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Painting a beautiful city

Published: 01-JAN-03

How do you go about revamping an area in your city, which is run-down and looking quite derelict? Well with the aid of big business a law student at Wits University in South Africa solved that very dilemma.

Saul Symanowitz decided that art was the answer to rejuvenating the most run-down areas of the inner city by hanging huge billboard artworks on buildings. So, he approached a non-profit company dedicated to urban revitalisation with plans to get big business to sponsor Johannesburg Art City - the biggest out- door art gallery in the world.

"We immediately realised the potential for such a project," said Neil Fraser of the Central Johannesburg partner- ship. "The potential not only to showcase South African art and artists on a large scale, but also to use the art- works to direct the attention of the public to the projects that had recently been completed or were under construction as part of the revitalisation of downtown Johannesburg."

The next stage was enlisting financial support. This was forthcoming from the Johannesburg Inner City Business Coalition, which has long represented the interests of South Africa's business community, the Johannesburg Development Agency, responsible for the delivery of the City's major renewal projects and Business and Arts South Africa, a partnership of business and arts in South Africa.

The City of Johannesburg believing that it has found a unique marketing tool for its inner City regeneration agreed to provide the substantial seed funding of R1 million. This provided the funding to run a national art competition and corporate art galleries supplied specific works from their collections and also sponsored various artworks.

CJP developed a project proposal with the Johannesburg Inner City Business Coalition, the Johannesburg Development Agency and Business and Arts South Africa.

Last June (2002), a national art competition was held, with 160 artworks entered by some 90 artists. A selection panel, including well-known art curators and personalities, chose the works of 20 artists to be blown up to billboard size and exhibited in the city. Corporate galleries were also invited to submit relevant artworks from their collections and these were added to the Johannes- burg Art City art trail. The following corporates participated in the initiative: ABSA; Sasol; Standard Bank Group; BHP Billiton SA Ltd; Nedcor and the South African Broadcasting Corporation.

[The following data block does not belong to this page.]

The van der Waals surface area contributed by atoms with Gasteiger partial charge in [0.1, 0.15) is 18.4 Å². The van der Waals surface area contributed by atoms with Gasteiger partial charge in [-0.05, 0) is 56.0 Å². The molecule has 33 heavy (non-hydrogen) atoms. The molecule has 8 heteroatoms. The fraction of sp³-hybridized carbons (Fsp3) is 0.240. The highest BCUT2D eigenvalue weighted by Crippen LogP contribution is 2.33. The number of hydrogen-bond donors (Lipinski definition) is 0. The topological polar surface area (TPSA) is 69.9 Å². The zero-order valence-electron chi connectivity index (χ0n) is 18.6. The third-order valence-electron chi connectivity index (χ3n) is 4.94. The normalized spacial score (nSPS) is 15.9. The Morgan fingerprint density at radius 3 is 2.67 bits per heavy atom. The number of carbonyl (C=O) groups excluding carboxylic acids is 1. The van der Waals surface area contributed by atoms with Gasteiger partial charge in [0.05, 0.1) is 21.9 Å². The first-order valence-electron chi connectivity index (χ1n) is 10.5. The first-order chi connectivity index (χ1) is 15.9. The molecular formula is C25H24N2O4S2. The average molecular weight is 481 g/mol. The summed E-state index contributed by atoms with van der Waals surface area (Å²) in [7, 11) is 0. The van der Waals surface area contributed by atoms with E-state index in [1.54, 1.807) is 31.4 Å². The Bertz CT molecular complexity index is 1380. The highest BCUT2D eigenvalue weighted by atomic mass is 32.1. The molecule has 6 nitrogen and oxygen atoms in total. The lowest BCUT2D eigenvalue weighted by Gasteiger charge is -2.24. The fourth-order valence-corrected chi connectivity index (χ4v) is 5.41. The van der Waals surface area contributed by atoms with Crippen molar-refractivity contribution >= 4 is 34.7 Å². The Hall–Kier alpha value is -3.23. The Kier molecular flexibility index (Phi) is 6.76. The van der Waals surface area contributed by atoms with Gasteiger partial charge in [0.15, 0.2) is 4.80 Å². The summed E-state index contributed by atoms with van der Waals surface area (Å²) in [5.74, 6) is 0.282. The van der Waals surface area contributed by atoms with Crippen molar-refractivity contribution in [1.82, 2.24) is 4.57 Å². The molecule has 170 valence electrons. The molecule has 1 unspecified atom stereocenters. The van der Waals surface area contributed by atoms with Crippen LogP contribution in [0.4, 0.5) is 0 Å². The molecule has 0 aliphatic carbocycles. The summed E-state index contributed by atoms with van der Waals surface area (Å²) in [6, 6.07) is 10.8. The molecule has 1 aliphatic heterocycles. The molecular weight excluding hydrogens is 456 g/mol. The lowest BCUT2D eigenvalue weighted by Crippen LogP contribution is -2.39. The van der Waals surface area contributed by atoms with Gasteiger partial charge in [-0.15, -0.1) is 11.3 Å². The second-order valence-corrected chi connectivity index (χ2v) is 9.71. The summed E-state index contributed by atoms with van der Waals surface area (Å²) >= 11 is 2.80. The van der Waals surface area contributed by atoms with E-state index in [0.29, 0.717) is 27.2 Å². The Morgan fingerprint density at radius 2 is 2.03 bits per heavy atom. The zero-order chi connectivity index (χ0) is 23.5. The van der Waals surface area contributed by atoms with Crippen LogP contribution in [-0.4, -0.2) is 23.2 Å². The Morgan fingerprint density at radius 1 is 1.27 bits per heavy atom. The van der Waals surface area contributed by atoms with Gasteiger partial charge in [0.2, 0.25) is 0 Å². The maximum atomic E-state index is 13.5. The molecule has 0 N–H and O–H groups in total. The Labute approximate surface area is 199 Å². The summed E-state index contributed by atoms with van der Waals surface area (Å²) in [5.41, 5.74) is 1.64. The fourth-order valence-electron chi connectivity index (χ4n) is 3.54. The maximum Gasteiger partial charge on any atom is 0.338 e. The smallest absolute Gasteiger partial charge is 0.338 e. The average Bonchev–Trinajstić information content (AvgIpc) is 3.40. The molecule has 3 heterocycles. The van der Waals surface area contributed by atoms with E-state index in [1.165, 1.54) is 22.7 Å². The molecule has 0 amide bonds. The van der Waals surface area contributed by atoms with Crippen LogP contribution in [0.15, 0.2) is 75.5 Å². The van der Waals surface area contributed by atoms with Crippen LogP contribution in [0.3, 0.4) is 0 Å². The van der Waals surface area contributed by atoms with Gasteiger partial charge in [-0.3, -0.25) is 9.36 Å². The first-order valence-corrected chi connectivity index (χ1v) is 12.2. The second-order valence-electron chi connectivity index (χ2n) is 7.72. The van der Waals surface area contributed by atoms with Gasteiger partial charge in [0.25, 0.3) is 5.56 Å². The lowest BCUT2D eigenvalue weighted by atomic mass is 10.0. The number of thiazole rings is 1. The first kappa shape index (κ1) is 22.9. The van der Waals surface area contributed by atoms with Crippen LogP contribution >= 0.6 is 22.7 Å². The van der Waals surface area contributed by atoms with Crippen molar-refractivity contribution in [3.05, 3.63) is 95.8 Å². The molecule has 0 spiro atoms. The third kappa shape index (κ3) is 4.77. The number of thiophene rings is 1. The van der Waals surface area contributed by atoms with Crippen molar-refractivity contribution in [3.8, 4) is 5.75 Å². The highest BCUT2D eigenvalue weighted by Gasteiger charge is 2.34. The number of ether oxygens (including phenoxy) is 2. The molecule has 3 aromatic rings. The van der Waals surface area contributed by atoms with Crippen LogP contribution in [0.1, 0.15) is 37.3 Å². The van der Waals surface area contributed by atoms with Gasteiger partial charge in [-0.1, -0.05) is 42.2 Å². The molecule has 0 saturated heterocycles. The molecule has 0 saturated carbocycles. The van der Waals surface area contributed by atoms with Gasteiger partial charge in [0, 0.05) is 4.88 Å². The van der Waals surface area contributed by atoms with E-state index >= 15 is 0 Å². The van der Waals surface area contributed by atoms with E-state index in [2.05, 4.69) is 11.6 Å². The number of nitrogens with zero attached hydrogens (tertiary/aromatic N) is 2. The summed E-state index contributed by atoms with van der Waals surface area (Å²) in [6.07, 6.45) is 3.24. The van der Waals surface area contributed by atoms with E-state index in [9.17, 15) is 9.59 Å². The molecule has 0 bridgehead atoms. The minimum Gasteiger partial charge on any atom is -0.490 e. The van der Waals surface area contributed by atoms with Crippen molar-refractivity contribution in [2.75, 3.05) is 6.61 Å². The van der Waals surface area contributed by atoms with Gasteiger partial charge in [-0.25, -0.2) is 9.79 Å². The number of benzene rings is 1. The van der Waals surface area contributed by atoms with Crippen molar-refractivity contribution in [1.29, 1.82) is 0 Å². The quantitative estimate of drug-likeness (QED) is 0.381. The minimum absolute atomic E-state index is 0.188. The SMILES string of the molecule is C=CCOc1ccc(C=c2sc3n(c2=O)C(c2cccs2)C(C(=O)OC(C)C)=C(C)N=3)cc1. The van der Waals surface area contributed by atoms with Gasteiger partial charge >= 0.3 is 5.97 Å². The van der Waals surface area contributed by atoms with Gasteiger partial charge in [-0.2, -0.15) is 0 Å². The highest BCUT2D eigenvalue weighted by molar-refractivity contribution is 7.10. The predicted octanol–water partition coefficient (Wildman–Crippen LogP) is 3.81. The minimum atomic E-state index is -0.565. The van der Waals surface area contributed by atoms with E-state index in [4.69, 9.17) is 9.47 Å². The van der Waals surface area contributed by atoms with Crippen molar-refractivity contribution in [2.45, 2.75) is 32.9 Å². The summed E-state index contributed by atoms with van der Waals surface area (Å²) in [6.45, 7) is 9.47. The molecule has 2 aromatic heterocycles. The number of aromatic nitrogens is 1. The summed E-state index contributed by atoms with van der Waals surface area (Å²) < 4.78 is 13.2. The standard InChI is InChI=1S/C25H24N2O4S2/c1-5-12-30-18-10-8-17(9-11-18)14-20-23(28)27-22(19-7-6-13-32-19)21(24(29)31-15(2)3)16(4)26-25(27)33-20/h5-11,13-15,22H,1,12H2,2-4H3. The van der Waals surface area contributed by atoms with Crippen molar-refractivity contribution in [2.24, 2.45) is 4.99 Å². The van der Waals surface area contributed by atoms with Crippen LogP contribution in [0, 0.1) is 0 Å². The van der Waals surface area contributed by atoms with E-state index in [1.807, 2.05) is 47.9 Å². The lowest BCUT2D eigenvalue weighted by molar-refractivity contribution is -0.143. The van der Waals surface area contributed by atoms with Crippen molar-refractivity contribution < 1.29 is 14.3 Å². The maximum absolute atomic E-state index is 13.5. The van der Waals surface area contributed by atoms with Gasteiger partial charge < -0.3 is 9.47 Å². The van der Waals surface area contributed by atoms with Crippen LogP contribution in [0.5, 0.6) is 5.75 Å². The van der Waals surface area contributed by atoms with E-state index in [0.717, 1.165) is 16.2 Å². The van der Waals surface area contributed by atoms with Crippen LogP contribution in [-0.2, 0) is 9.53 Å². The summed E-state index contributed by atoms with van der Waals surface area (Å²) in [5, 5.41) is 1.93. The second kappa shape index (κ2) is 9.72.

The Johannesburg Art City Project involves the display of 29 giant reproductions of original works by South African artists and one huge Art City logo on public spaces in the inner city. The objective is to revitalise interest in the visual arts within the city as well as to aid and complement urban renewal being undertaken in Johannesburg.

The original 20 artworks chosen through the National Art Competition are on exhibition at the Old Johannesburg Fort in the inner city. The artworks were digitally photographed and enlarged to about 15m x 10m each with the largest picture being 20 metres by 30 metres. Three rigging teams were used to secure the giant pictures to the buildings.

The Johannesburg Art City catalogue design, logo design and quality control were conceptualised and produced by Hanna Design. The exciting Art City logo is the typographies pro- file of a city skyscraper.

"The multicoloured symbol depicts the kaleidoscope of people, cultures and styles. The names reflected in the logo are both colloquial and some representative language groups for the word Johannesburg. The Art City brand name is bold and visible as a strong base to the vertical thrust of ; names of the city," says Michelle Carraro of Hanna Design, a 20-year-old Johannesburg graphic design company, which was also responsible for the Gandhi Square graphics also situated in downtown Johannesburg.

The giant art display is on view across inner city Johannesburg until March 2003 and the project highlights all the inner city regeneration projects, in which Rl.5-billion is being invested.

Some 800 000 people travel to and from Johannesburg's inner city daily. In addition, 400 000 traders from around Southern Africa visit the city annually and thousands of international visitors will also be attending the Cricket World Cup in March 2003. Johannesburg Art City will attract many of these people who might not otherwise visit the inner city.

Johannesburg Art City is not a commercial venture. Any excess income will be placed in a trust fund towards subsequent exhibitions. The unique open-air urban gallery will have its works updated annually ensuring sustained and regenerated interest.

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